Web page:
An American nurse who contracted Ebola while caring for a Liberian patient in Texas has been declared free of the virus and will leave the hospital Friday.
The National Institutes of Health in Bethesda, Maryland, just outside the capital will hold a press conference at 11:30 am (1530 GMT) to discuss the details of Nina Pham’s release, a spokeswoman told AFP.
Pham was the first US healthcare worker to be infected with Ebola while working inside the United States, after Thomas Eric Duncan was admitted to Texas Health Presbyterian Hospital Dallas on September 28.
Duncan, who is believed to have been infected in his native Liberia before traveling to Texas to visit family, died on October 8.
Pham’s Ebola diagnosis was announced October 12. She was initially hospitalized in Dallas at the hospital where she worked, but was transferred to a specialized facility, the NIH Clinical Center, for treatment on October 16.
Her colleague, nurse Amber Vinson, was also infected while caring for Duncan.
Both women worked in the intensive care unit at the hospital and had extensive contact with Duncan when he sick, though it remains unknown exactly how they were infected.
Vinson’s family said earlier this week that she too was now free of the Ebola virus, which has killed more than 4,800 people in West Africa so far this year.
The Centers for Disease Control and Prevention has said a “breach of protocol” was to blame, and has since issued stricter guidelines for donning protective gear when caring for Ebola patients.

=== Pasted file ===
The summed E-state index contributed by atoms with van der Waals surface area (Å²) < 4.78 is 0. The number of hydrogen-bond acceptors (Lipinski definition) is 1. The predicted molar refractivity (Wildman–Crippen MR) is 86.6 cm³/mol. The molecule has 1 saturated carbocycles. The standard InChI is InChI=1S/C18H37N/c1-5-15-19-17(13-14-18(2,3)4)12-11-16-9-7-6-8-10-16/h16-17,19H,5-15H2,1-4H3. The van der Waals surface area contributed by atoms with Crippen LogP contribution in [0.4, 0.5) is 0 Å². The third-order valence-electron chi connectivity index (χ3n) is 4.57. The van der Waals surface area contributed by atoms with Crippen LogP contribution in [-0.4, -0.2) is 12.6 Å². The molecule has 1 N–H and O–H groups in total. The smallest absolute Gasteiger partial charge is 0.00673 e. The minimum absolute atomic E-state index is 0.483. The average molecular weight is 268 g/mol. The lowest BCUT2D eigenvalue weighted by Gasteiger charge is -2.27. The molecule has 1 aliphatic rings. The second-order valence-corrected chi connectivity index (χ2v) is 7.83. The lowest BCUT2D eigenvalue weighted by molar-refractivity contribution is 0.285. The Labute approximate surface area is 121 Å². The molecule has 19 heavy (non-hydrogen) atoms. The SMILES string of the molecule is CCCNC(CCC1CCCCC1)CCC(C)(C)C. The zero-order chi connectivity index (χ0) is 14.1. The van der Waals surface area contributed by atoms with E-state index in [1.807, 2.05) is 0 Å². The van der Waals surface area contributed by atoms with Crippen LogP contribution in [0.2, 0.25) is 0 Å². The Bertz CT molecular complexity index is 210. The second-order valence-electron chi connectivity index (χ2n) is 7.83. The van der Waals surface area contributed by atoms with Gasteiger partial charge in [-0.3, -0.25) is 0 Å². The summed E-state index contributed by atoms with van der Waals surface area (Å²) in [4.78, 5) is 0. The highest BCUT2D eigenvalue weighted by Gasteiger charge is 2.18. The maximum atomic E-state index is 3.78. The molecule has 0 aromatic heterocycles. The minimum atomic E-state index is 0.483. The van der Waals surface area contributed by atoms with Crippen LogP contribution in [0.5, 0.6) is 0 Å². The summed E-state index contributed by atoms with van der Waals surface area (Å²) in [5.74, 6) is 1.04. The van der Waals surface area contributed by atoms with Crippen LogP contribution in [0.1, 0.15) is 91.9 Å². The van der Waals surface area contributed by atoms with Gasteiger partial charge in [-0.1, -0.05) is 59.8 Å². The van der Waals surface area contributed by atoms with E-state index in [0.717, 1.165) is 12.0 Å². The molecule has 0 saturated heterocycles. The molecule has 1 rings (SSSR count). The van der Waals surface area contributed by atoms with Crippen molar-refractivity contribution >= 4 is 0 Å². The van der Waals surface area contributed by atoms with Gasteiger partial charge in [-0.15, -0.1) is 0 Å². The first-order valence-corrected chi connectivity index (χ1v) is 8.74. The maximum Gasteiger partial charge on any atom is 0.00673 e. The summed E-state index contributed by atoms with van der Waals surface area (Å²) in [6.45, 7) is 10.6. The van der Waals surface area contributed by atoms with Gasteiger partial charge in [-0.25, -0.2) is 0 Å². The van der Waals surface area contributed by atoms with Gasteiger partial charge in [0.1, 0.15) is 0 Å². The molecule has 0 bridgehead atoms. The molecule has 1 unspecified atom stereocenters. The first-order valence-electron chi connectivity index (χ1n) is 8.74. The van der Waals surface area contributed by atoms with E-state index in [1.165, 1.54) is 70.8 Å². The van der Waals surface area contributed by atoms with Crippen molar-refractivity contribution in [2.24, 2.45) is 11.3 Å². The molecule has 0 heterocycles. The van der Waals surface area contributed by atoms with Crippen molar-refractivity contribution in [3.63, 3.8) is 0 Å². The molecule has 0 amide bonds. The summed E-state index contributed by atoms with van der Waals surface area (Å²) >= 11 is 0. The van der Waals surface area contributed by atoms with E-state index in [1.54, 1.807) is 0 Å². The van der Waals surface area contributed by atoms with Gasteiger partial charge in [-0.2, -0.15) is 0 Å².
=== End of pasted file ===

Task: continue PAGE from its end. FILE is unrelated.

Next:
Ebola is spread though close contact with the sweat, vomit, blood or other bodily fluids of an infected person.
Health care workers are at particular risk of contracting Ebola. Late Thursday, a doctor in New York who had been working in Guinea was found to be infected with Ebola.
The 33-year-old doctor, identified in US media as Craig Spencer, arrived back in America’s largest city at JFK airport on October 17.
He had been traveling from Guinea via Europe, after working with Ebola patients in West Africa for the charity Doctors Without Borders.
A total of nine people with Ebola have been cared for in the United States. Only the Liberian patient has died of the virus here.
Meanwhile, the West African nation of Mali announced its first case of Ebola, in a two-year-old girl who had recently been in Guinea.
Most of the nearly 10,000 Ebola infections so far this year have been in Liberia, Guinea and Sierra Leone, according to the World Health Organization.
There is no drug on the market to treat Ebola, and no approved vaccine to prevent it the often deadly virus that first emerged in 1976.
The WHO said that Ebola vaccine trials could start in West Africa in December, with hundreds of thousands of doses potentially being rolled out by mid-2015.